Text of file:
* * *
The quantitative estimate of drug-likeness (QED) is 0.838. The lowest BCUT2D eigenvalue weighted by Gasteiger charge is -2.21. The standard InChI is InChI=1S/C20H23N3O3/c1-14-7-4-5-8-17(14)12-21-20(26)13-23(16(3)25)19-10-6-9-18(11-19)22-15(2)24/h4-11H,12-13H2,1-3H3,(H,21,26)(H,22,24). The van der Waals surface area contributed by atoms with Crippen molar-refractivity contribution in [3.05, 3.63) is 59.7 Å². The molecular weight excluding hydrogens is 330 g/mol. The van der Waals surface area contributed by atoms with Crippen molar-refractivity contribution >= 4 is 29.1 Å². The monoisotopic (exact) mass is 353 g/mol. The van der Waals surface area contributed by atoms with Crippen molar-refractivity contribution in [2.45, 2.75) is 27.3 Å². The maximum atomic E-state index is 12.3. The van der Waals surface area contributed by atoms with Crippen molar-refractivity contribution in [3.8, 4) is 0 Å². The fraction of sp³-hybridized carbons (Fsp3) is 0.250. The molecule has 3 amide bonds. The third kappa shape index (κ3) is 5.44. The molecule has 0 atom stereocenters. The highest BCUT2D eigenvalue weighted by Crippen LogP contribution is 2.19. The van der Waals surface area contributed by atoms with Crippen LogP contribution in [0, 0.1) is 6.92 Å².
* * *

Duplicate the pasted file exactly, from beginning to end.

The quantitative estimate of drug-likeness (QED) is 0.838. The lowest BCUT2D eigenvalue weighted by Gasteiger charge is -2.21. The standard InChI is InChI=1S/C20H23N3O3/c1-14-7-4-5-8-17(14)12-21-20(26)13-23(16(3)25)19-10-6-9-18(11-19)22-15(2)24/h4-11H,12-13H2,1-3H3,(H,21,26)(H,22,24). The van der Waals surface area contributed by atoms with Crippen molar-refractivity contribution in [3.05, 3.63) is 59.7 Å². The molecular weight excluding hydrogens is 330 g/mol. The van der Waals surface area contributed by atoms with Crippen molar-refractivity contribution >= 4 is 29.1 Å². The monoisotopic (exact) mass is 353 g/mol. The van der Waals surface area contributed by atoms with Crippen molar-refractivity contribution in [2.45, 2.75) is 27.3 Å². The maximum atomic E-state index is 12.3. The van der Waals surface area contributed by atoms with Crippen molar-refractivity contribution in [3.8, 4) is 0 Å². The fraction of sp³-hybridized carbons (Fsp3) is 0.250. The molecule has 3 amide bonds. The third kappa shape index (κ3) is 5.44. The molecule has 0 atom stereocenters. The highest BCUT2D eigenvalue weighted by Crippen LogP contribution is 2.19. The van der Waals surface area contributed by atoms with Crippen LogP contribution in [0, 0.1) is 6.92 Å².